In a clear and insightful manner, each author explicates the performative value of a disability studies perspective. Conceptualizing disability as a social performance expands the margins of representation, it gestures toward the both/and for both performer and spectator, averting the ableist dependency on either/or. Rather than just inserting a d/Deaf body into a play and supporting it with peripherally located spoken translation to perform deafness for a hearing audience, performances conceived from a disability perspective rethink how to do things with words, signs, movement, bodies and technologies to foreground the encounter between differently abled bodies both on and off stage. Emerging from an ethics of disability activism, the performances and encounters described in this text stage previously under-represented, marginal and invisible bodies and demand that their specifically embodied differences be valued. Rethinking performance from inside a disability perspective pioneers agentic, not objectifying, modes of representation for all bodies.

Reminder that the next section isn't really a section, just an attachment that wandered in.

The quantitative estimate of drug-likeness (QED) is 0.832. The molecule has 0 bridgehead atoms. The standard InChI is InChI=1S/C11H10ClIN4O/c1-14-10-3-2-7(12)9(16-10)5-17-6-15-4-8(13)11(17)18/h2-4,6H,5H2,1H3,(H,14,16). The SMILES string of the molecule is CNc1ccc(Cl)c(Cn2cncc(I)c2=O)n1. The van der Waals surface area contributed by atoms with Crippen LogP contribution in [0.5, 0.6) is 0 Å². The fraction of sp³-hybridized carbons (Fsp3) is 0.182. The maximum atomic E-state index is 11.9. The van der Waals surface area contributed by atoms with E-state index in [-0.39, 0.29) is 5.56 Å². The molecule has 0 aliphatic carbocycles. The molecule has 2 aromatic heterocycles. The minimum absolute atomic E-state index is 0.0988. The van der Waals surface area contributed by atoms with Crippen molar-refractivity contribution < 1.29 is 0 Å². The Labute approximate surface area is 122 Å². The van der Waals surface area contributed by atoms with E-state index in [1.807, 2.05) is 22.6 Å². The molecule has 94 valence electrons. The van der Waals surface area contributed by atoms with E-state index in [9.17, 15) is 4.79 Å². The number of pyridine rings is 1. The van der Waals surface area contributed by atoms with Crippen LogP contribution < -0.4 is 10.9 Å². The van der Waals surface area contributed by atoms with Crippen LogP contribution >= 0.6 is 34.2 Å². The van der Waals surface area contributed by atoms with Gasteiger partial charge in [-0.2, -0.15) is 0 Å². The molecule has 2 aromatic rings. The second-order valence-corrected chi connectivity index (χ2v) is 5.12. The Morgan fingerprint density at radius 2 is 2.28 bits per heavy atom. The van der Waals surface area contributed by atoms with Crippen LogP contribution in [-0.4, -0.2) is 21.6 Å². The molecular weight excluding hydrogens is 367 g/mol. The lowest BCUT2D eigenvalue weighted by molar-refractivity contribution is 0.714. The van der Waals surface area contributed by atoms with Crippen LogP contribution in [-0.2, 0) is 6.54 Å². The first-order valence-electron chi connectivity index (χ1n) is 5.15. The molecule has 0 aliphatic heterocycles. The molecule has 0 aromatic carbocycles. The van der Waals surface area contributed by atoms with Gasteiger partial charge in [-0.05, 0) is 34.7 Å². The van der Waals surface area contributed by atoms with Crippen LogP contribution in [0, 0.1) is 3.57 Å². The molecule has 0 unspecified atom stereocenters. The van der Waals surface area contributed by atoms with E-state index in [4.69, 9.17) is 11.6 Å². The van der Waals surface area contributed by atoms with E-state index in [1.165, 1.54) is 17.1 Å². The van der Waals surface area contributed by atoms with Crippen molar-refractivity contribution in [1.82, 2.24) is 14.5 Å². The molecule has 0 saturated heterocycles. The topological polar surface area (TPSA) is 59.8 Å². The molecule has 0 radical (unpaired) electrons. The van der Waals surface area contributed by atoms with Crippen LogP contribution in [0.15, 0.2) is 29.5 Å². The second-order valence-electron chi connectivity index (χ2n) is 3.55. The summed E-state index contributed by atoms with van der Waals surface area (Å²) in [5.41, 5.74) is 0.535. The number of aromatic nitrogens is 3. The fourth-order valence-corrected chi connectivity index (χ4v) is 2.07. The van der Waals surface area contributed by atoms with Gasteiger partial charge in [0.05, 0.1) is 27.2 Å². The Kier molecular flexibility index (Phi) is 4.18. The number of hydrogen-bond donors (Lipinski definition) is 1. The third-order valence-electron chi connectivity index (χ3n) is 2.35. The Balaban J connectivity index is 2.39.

Far from performing a crippling critique of what exists, this group of essays offers cogent strategies of how to enact a dis-modern future. Dis-modernism, the term coined by Lennard Davis, advanced by Peggy Phelan in her afterward as an ethical organizing principle, "makes the rights of the disabled the model for all human rights" (p. 323). The notion of a bodily-based ethics coincides with what Phelan calls a "performance-based world view...one that takes touch as axiomatic, emotional attachment as a value and interconnection as a constant" (p. 323). This anthology initiates the productive co-motion between the interdisciplinary fields of performance and disability studies. The commotion it engenders is a liberating response to the call of long-held cultural scripts relieved of their burden of misrepresentation.